Nelson Graphic Novel- Fantasy Memoir

Every once in a while a graphic novel comes along that shows just what this medium can do. Though the combination of words and pictures titles like Maus, The Watchmen, and Fun Home extend the comic medium, give it the depth of reference and heart of a conventional novel, while utilising the conventions of sequential art to embody an extremely personal voice.

NELSON Graphic Novel- Simon Gane

Nelson is one such comic, so brave and ambitious in its scope that it ought not to work, but it does. I have to admit I was quite blown away by it. Nelson is a fictional biography like no other. The premise is simple, it is the story of one life, told through ‘a day in the life’ of each year from 1968 to present, the twist is that it’s told by 54 different artists, and the contributors page reads like a who’s who of the UK comic scene.

Nelson 1981 John Allison

Like I said, it sounds like it shouldn’t work, but under the guidance of two strong editors with just the right amount of give, there was scope for each individual’s input while telling one (fictional) individual’s tale. Editors Rob Davis and Woodrow Phoenix have done an impressive job, as the story is somehow consistent rather than random like a game of consequences.Phoenix’ afterword explains in part how this was possible. There were certain key ‘life points’ that the editors wished to have included, personal keystones like having a missing twin, or deciding not to have children, and having worked as a designer in the 90’s, but also more general historical points that most people can relate to – do you remember the lunar landing? The first call you ever made on a mobile phone? Did you dig Blur or Oasis? All of these things combined with each artists’ personal feelings about the year and events they are covering add up to a very rich and believable life story of one Nel Baker. Yes, the titular Nelson is a girl, and she is an artist with attitude. A true comics heroine. Oh, and I like her hair 😉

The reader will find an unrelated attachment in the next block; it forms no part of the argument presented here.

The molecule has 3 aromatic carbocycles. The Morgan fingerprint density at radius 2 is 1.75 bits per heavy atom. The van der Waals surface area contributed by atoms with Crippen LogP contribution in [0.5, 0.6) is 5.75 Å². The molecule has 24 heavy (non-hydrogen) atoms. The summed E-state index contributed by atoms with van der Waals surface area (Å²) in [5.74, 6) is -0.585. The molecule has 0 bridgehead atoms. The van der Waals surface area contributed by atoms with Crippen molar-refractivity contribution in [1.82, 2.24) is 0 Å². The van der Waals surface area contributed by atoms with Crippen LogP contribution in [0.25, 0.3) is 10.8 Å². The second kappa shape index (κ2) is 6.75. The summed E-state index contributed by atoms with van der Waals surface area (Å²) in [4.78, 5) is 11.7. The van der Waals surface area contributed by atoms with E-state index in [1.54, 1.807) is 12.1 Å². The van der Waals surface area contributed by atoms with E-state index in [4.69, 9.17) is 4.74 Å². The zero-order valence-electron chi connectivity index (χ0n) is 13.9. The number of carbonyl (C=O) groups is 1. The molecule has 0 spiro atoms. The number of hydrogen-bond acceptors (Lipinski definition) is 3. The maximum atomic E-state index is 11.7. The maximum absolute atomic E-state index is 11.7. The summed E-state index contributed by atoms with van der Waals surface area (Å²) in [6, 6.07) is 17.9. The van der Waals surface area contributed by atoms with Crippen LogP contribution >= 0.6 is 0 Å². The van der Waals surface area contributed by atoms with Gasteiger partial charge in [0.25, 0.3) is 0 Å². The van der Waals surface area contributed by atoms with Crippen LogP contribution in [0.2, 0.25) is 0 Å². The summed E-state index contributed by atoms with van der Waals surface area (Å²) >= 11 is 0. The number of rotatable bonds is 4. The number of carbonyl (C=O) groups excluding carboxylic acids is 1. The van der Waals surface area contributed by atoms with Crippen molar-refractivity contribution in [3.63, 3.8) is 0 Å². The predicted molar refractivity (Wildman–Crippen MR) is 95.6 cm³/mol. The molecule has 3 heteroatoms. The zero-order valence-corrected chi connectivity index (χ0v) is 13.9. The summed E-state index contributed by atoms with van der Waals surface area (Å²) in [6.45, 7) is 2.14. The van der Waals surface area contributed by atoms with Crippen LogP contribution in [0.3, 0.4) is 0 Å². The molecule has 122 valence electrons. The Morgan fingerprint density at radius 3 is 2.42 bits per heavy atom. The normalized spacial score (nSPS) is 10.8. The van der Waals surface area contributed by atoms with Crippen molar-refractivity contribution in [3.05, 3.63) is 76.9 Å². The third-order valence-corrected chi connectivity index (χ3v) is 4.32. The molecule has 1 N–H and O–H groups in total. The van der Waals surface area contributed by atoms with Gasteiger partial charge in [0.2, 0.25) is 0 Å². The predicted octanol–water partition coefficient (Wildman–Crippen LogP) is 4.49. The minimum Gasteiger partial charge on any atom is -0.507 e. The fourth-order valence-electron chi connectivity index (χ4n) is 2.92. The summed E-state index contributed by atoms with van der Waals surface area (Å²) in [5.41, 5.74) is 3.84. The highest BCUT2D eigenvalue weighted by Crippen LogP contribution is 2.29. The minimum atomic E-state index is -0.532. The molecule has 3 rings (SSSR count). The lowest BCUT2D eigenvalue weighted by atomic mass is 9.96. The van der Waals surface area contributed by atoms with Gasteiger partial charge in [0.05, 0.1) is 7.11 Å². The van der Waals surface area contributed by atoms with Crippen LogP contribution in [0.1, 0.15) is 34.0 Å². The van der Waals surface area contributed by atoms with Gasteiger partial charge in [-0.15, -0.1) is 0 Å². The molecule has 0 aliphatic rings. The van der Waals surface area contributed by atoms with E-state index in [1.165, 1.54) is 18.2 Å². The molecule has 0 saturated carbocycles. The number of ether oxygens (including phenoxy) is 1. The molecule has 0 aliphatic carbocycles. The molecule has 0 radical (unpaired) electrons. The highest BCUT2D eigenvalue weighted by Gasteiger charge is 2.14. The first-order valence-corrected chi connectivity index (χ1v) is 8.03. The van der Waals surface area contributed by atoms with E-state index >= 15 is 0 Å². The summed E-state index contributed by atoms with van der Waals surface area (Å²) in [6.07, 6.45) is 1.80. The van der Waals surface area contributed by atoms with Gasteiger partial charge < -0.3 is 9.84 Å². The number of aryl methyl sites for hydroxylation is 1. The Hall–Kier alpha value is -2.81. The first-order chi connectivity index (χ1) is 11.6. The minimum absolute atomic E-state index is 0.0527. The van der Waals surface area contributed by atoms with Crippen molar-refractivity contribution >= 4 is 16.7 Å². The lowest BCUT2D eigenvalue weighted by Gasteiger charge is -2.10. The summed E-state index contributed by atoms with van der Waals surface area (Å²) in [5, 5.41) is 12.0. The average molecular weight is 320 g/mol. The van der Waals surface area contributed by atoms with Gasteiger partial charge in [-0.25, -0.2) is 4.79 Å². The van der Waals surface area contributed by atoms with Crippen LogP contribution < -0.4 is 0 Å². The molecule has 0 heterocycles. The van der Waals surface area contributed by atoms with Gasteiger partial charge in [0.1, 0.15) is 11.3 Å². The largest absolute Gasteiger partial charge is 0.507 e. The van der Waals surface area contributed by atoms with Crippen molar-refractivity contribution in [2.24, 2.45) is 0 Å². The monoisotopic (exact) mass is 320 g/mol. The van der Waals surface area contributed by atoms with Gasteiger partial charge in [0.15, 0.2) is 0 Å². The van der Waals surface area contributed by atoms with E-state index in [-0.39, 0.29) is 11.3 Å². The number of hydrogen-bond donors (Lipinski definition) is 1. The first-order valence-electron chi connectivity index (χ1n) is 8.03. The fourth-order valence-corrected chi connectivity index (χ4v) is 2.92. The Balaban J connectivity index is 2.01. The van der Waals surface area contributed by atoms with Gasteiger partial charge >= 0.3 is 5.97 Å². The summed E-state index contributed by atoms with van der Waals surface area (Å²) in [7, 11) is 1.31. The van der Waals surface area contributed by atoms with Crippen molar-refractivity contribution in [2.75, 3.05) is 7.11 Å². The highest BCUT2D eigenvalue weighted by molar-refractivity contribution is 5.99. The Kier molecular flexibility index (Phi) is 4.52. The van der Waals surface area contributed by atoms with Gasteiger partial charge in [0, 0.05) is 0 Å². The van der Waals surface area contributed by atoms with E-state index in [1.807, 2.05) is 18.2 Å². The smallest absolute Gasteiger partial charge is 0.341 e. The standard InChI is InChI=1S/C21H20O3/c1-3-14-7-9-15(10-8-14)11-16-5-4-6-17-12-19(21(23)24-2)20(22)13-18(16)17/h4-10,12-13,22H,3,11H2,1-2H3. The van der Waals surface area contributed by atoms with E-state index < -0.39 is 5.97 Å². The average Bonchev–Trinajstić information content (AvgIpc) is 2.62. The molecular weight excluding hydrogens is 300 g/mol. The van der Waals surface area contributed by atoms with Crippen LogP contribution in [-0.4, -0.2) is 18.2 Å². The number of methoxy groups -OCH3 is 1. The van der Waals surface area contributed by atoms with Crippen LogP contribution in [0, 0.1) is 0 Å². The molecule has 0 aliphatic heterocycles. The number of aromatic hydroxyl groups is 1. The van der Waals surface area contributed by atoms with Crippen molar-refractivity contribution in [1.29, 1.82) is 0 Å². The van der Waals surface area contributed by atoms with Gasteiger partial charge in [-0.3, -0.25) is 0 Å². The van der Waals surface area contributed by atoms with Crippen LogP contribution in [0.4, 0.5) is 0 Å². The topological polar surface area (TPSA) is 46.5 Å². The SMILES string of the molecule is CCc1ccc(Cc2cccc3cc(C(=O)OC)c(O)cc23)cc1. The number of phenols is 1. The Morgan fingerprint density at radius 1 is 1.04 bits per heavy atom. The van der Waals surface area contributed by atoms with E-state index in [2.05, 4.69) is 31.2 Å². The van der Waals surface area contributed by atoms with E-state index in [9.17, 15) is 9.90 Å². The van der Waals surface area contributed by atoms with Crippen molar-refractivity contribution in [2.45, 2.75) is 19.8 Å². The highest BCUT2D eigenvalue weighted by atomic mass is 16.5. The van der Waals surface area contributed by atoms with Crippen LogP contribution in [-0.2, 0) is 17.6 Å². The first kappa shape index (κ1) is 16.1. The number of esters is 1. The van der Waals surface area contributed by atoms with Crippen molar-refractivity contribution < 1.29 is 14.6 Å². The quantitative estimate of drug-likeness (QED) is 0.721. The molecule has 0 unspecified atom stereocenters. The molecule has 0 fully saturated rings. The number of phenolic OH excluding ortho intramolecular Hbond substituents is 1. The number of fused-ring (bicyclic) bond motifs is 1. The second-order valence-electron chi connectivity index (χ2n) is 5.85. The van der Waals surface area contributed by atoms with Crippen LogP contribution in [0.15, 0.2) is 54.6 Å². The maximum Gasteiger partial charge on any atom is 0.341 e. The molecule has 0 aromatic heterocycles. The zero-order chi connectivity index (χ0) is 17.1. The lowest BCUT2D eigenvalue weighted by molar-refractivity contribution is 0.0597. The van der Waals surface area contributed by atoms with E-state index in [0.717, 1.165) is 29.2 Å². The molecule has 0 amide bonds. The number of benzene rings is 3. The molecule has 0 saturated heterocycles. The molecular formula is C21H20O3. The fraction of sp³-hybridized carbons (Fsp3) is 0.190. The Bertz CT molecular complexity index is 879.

Nelson 1996 JAKe

Many of favourite comic creators living and working in the UK make an appearance, but I’ve also discovered lots of new  amazing artists as a result of this book. A strong travelling colour palette helps to tie all of this seeming disparate work together into one beautiful book. Some of my favourite sections come from Gary Northfield, Sarah MacIntyre, Sean Longcroft, Luke Pearson, Jonathan Edwards, Ade Salmon, Warren Pleece, Simon Gane, Jon Mc Naught , JAKE, Rodger Landridge, and Garen Ewing, to name only a few!

Nelson 1998 Roger Langridge

To be honest Nelson is up there with my all time top ten. There is so much to see, and so many little references to pick up on I think I will be going back to re-read this one many times. Well worth checking out, particularly if like me you are intrigued by memoir and biography in comic form or otherwise.

Nelson 1986 Ade Salmon

Nelson 1986 Ade Salmon

I read Nelson as part of my Fifty Fifty Me Challenge to read 50 new books and watch 50 new films in 2012.  Nelson is published by Blank Slate Books.



  1. I don’t know anything about graphic novels, but you’ve made me add this to my wishlist!


    1. Hey Julie, you should definitely give it a shot. I can’t imagine anyone not being impressed with this one, seasoned comics reader or otherwise.


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